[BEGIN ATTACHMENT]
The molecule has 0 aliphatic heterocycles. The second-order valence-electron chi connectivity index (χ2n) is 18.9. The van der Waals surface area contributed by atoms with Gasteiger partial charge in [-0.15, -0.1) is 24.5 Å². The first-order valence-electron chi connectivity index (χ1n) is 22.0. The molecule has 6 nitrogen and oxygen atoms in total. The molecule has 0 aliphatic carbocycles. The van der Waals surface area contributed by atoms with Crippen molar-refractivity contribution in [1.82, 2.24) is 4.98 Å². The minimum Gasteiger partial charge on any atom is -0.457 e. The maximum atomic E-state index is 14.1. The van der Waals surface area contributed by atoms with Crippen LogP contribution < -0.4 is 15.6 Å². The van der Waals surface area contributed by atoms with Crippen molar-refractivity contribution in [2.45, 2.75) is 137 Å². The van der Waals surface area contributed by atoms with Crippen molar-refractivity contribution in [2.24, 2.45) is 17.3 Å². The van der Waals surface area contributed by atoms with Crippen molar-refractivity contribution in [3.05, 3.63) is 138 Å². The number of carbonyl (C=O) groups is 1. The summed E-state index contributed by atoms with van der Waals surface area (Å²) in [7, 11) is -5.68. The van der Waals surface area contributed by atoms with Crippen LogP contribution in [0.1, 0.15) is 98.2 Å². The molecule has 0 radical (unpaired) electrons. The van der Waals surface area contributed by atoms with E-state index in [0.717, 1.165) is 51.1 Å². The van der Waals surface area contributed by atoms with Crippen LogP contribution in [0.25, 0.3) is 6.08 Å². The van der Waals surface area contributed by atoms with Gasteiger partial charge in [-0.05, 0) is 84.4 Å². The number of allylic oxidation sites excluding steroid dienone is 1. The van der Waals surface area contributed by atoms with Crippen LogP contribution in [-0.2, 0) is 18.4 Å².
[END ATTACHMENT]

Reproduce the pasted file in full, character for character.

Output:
The molecule has 0 aliphatic heterocycles. The second-order valence-electron chi connectivity index (χ2n) is 18.9. The van der Waals surface area contributed by atoms with Gasteiger partial charge in [-0.15, -0.1) is 24.5 Å². The first-order valence-electron chi connectivity index (χ1n) is 22.0. The molecule has 6 nitrogen and oxygen atoms in total. The molecule has 0 aliphatic carbocycles. The van der Waals surface area contributed by atoms with Crippen molar-refractivity contribution in [1.82, 2.24) is 4.98 Å². The minimum Gasteiger partial charge on any atom is -0.457 e. The maximum atomic E-state index is 14.1. The van der Waals surface area contributed by atoms with Crippen LogP contribution < -0.4 is 15.6 Å². The van der Waals surface area contributed by atoms with Crippen molar-refractivity contribution in [2.45, 2.75) is 137 Å². The van der Waals surface area contributed by atoms with Crippen molar-refractivity contribution in [2.24, 2.45) is 17.3 Å². The van der Waals surface area contributed by atoms with Crippen molar-refractivity contribution in [3.05, 3.63) is 138 Å². The number of carbonyl (C=O) groups is 1. The summed E-state index contributed by atoms with van der Waals surface area (Å²) in [7, 11) is -5.68. The van der Waals surface area contributed by atoms with Crippen LogP contribution in [0.1, 0.15) is 98.2 Å². The molecule has 0 radical (unpaired) electrons. The van der Waals surface area contributed by atoms with E-state index in [0.717, 1.165) is 51.1 Å². The van der Waals surface area contributed by atoms with Crippen LogP contribution in [0.25, 0.3) is 6.08 Å². The van der Waals surface area contributed by atoms with Gasteiger partial charge in [-0.05, 0) is 84.4 Å². The number of allylic oxidation sites excluding steroid dienone is 1. The van der Waals surface area contributed by atoms with Crippen LogP contribution in [-0.2, 0) is 18.4 Å².